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Eight Secrets Which Writers Won’t Tell You. Image from Flickr by Lazurite This is not particularly relevant to the post, but I’m getting an awful lot of comments telling me, often a little snarkily, “it’s ‘THAT’ not ‘WHICH’”. The “don’t use which for restrictive clauses” rule comes (as far as I can tell) from Strunk and White. Plenty of authors, including Austen, have used “which” exactly as I use it in the title. It’s very commonly used like this here in England, so I’m guessing my comments are coming from US readers. There was never a period in the history of English when “which” at the beginning of a restrictive relative clause was an error.

I thought about putting “that” in the title – but I like the sound of “which” between “secrets” and “writers”. And with that out of the way, enjoy the post! A few years ago, I’d look at published writers and think that they were somehow different from me. They were real writers. I’m going to go through eight secrets. Secret #1: Writing is Hard The truth is, though, that writing is hard. 25 Things Every Writer Should Know. An alternate title for this post might be, “Things I Think About Writing,” which is to say, these are random snidbits (snippets + tidbits) of beliefs I hold about what it takes to be a writer. I hesitate to say that any of this is exactly Zen (oh how often we as a culture misuse the term “Zen” — like, “Whoa, that tapestry is so cool, it’s really Zen“), but it certainly favors a sharper, shorter style than the blathering wordsplosions I tend to rely on in my day-to-day writing posts.

Anyway. Peruse these. Absorb them into your body. Let your colonic flora digest them and feed them through your bloodstream to the little goblin-man that pilots you. Feel free to disagree with any of these; these are not immutable laws. I don’t believe these things the way the religious believe in their moral or spiritual tenets. Buckle up. 1. The Internet is 55% porn, and 45% writers. 2. A lot of writers try to skip over the basics and leap fully-formed out of their own head-wombs. 3. 4. 5. Luck matters. 6. 25 Insights on Becoming a Better Writer. When George Plimpton asked Ernest Hemingway what the best training for an aspiring writer would be in a 1954 interview, Hem replied, “Let’s say that he should go out and hang himself because he finds that writing well is impossibly difficult.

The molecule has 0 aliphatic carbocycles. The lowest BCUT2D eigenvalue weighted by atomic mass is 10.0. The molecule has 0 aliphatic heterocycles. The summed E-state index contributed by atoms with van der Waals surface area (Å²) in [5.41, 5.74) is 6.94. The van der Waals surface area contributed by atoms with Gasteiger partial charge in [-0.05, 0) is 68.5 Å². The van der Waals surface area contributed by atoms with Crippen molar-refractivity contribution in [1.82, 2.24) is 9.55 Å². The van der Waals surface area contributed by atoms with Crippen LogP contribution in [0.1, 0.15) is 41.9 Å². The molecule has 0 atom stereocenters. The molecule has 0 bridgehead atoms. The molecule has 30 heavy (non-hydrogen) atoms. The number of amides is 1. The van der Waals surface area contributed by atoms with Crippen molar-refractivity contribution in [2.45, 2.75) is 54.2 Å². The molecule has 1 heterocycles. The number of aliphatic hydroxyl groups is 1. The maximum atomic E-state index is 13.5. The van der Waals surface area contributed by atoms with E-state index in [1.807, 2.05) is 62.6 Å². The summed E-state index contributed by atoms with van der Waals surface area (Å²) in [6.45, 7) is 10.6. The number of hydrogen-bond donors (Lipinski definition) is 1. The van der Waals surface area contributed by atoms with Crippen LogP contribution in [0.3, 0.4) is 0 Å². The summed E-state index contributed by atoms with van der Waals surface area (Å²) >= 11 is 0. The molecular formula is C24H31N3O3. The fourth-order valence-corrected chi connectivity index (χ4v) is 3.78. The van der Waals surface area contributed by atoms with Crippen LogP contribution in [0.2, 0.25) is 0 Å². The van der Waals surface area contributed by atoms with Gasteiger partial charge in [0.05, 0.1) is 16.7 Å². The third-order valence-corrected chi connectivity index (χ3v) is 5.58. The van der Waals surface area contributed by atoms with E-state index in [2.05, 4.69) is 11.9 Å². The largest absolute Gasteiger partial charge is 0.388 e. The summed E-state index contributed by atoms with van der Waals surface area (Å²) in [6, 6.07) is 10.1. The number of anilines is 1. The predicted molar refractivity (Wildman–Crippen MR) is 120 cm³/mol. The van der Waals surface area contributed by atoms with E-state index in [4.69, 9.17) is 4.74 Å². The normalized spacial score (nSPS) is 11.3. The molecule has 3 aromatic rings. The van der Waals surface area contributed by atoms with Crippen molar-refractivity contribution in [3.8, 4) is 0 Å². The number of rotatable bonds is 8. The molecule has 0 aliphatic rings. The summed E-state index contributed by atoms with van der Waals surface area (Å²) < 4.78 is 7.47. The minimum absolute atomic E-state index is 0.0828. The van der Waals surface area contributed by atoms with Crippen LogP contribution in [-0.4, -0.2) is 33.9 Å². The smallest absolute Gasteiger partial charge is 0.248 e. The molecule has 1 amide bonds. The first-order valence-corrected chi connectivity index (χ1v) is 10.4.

Then he should be cut down without mercy and forced by his own self to write as well as he can for the rest of his life. At least he will have the story of the hanging to commence with.” Today, writing well is more important than ever. Far from being the province of a select few as it was in Hemingway’s day, writing is a daily occupation for all of us — in email, on blogs, and through social media. It is also a primary means for documenting, communicating, and refining our ideas.

As essayist, programmer, and investor Paul Graham has written, “Writing doesn’t just communicate ideas; it generates them. So what can we do to improve our writing short of hanging ourselves? 1. Don’t just plan to write—write. 2. 3. 4. 5. 6. 7. 8. 9. 10. 11. 12. 13. 14. Fifty (50!) Tools which can help you in Writing.

Tension. Hook Your Readers With Tension By Laura Backes, Write4Kids.com Tension. Without it, life would be—let's face it—boring. So would fiction. Tension works with conflict to raise the emotional level of the text to a boiling point. It forces the reader to become invested in the story. "Tension" is a loaded word, and can be misleading.

Tension is what hooks readers of any age and keeps them turning the pages. . * The ticking clock. . * Dialogue. . * Pacing. . * Sentence structure. Each story requires a different kind of tension. Laura Backes is the author of Best Books for Kids Who (Think They) Hate to Read from Prima/Random House. Copyright © 2002, Children's Book Insider, LLC. Self Publish a Book - Lulu.com. 50 Problem Words and Phrases. Tone/Attitude Words.

How I use OneNote for my Dissertation « ProtoScholar. The question came up recently about how I am using OneNote for my dissertation note taking. Sometimes show is easier than tell. I have one OneNote notebook called Dissertation. Within it, I have 8 sections: A few things about this: The first 5 sections reflect the 5 chapters required in my dissertation: Introduction, Literature Review, Methods, Findings, ConclusionI have a tab called Media into which I put less scholarly discussion around my topic.

I probably won’t use this stuff in my Lit Review but may use it for context in the introduction.Meta is where I put notes on things like how to write a literature review, what constitutes a good one, etc.Old is where I put notes related to things I may not end up using. In this case I am looking at changing the specific focus of my dissertation, so the prior focus is under OLD now. Within each section, I am creating multiple tabs with notes on specific sub-areas. Notice that the first tab is labeled structure. Like this: Like Loading... Build bibliographies fast with BibMe - Lifehacker. Kibin Offers Free Editing and Proofreading for Your Papers and Other Writing.